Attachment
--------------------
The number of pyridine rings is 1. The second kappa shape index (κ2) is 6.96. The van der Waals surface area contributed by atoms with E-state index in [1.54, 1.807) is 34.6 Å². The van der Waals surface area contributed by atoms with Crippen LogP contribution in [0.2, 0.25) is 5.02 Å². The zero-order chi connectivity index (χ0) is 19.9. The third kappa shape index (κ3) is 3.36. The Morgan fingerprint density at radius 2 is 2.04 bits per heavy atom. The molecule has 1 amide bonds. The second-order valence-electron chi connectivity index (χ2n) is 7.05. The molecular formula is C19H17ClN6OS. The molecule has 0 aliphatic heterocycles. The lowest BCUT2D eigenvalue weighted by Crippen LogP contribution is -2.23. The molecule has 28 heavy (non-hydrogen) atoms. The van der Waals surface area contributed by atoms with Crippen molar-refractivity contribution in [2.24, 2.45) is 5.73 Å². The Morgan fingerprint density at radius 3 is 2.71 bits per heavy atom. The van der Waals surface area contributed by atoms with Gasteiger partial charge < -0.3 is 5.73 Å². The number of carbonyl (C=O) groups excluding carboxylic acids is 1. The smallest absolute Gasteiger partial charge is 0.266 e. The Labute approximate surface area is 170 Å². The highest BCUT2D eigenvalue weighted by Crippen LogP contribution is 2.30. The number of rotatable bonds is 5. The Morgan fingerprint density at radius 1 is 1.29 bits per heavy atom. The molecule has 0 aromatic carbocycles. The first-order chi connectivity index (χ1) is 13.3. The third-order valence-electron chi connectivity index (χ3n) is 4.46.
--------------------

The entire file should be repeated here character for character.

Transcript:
The number of pyridine rings is 1. The second kappa shape index (κ2) is 6.96. The van der Waals surface area contributed by atoms with E-state index in [1.54, 1.807) is 34.6 Å². The van der Waals surface area contributed by atoms with Crippen LogP contribution in [0.2, 0.25) is 5.02 Å². The zero-order chi connectivity index (χ0) is 19.9. The third kappa shape index (κ3) is 3.36. The Morgan fingerprint density at radius 2 is 2.04 bits per heavy atom. The molecule has 1 amide bonds. The second-order valence-electron chi connectivity index (χ2n) is 7.05. The molecular formula is C19H17ClN6OS. The molecule has 0 aliphatic heterocycles. The lowest BCUT2D eigenvalue weighted by Crippen LogP contribution is -2.23. The molecule has 28 heavy (non-hydrogen) atoms. The van der Waals surface area contributed by atoms with Crippen molar-refractivity contribution in [2.24, 2.45) is 5.73 Å². The Morgan fingerprint density at radius 3 is 2.71 bits per heavy atom. The van der Waals surface area contributed by atoms with Gasteiger partial charge < -0.3 is 5.73 Å². The number of carbonyl (C=O) groups excluding carboxylic acids is 1. The smallest absolute Gasteiger partial charge is 0.266 e. The Labute approximate surface area is 170 Å². The highest BCUT2D eigenvalue weighted by Crippen LogP contribution is 2.30. The number of rotatable bonds is 5. The Morgan fingerprint density at radius 1 is 1.29 bits per heavy atom. The molecule has 0 aromatic carbocycles. The first-order chi connectivity index (χ1) is 13.3. The third-order valence-electron chi connectivity index (χ3n) is 4.46.